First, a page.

This map was created to accompany an article by Knud Rasmussen published in the February 1926 edition of The Geographical Journal entitled 'The Fifth Thule Expedition, 1921 - 1924. The Danish Ethnographical and Geographical Expedition from Greenland to the Pacific.' An example is cataloged in OCLC and is part of the collection at ETH-Bibliothek Zurich in Zurich, Switzerland.


Knud Johan Victor Rasmussen (June 7, 1879 - December 21, 1933) was a Greenlandic-Danish anthropologist and Arctic explorer. Known as the 'father of Eskimology', Rasmussen was the first European to cross the Northwest Passage by dog sled. Born in Jakobshavn, Greenland to a Danish missionary father and an Inuit-Danish mother, Rasmussen grew up in Greenland among the Kalaallit and learned to speak Kalaallisut, drive dog sleds, hunt, and live in harsh Arctic conditions. He was educated in Lynge, North Zealand, Denmark, and pursued and unsuccessful career as an actor and opera singer between 1898 and 1900. He was a member of The Danish Literary Expedition in 1902 - 1904 (his first expedition), which studied Inuit culture. He wrote The People of the Polar North, a combination scholarly account of Inuit folklore and travel journal after returning home. It was published in 1908, and he went on the lecture circuit. Rasmussen and his friend Peter Freuchen established the Thule Trading Station in Cape York, Greenland, in 1908. The pair chose the name Thule after the ancient belief in the 'Ultima Thule', the point the ancients believed to be the farthest north. At that point, Thule Station was the northernmost trading post in the world, making it the literal 'Ultima Thule'. Rasmussen used Thule Trading Station as the basis for his seven Arctic expedition, all known as the Thule Expeditions, between 1912 and 1933. Rasmussen died in 1933 after contracting pneumonia following an episode of food poisoning at the beginning of the Seventh Thule Expedition. He died a few weeks later in Copenhagen at the age of 54. He married Dagmar Andersen in 1908 with whom he had three children. More by this mapmaker...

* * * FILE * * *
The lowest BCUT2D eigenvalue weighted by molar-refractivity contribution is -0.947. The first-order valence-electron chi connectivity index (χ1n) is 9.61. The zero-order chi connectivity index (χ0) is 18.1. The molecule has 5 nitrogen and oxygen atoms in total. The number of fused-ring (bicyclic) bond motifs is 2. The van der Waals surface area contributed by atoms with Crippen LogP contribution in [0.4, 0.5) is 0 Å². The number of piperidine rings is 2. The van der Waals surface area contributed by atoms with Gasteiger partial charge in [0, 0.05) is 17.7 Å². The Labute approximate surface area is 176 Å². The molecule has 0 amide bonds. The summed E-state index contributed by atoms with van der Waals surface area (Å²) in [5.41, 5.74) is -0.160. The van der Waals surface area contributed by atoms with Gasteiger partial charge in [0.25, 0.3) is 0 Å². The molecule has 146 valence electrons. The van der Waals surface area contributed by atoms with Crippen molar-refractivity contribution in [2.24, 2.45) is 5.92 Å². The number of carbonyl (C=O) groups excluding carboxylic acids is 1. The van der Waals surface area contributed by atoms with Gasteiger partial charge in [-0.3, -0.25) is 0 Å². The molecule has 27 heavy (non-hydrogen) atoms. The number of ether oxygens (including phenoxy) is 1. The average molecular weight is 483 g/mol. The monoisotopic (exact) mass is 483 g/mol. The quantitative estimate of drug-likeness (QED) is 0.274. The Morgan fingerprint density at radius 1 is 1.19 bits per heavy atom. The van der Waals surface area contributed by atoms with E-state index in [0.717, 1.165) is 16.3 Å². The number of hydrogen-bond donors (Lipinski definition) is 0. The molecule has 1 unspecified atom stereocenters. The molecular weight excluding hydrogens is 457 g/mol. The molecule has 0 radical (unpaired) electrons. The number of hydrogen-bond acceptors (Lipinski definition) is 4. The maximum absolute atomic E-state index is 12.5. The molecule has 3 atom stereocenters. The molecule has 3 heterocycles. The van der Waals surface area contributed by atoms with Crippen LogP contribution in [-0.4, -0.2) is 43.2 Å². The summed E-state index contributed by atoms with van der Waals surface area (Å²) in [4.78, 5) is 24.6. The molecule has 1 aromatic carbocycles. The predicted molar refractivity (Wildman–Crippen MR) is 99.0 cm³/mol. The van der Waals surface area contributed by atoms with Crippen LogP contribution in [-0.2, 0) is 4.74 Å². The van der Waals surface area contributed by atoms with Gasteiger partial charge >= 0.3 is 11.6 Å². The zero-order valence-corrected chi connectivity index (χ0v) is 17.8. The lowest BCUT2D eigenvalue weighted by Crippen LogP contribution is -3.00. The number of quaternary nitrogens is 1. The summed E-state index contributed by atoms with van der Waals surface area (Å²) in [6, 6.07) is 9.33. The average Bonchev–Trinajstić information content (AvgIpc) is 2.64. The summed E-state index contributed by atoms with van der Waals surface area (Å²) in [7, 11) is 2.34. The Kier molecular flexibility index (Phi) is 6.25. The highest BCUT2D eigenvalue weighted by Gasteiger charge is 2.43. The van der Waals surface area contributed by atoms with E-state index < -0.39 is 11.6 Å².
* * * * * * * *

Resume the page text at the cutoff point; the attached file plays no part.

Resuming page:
Royal Geographical Society (fl. 1830 - present) is a British Society established in 1830 to promote geographical science and exploration. Originally titled the "Geographical Society of London", the RGS received its royal charter from Queen Victoria in 1859 shortly after absorbing several similar but more regional societies including the African Association, the Raleigh Club and the Palestine Association. The RGS sponsored many of the most important and exciting voyages of exploration ever undertaken, including the exploration of Charles Darwin, David Livingstone, Robert Falcon Scott, Richard F. Burton, John Speke, George Hayward, H. M Stanley, Ernest Shackleton and Sir Edmond Hillary. Today, the RGS remains a leading global sponsor of geographical and scientific studies. The Society is based in Lowther Lodge, South Kensington, London. Learn More...


Rasmussen, K., 'The Fifth Thule Expedition, 1921 - 1924. The Danish Ethnographical and Geographical Expedition from Greenland to the Pacific.' The Geographical Journal Vol 67, No. 2 (London: Royal Geographical Society) 1926.    


Very good. Exhibits light wear along original fold lines. Blank on verso.


OCLC 1107460481.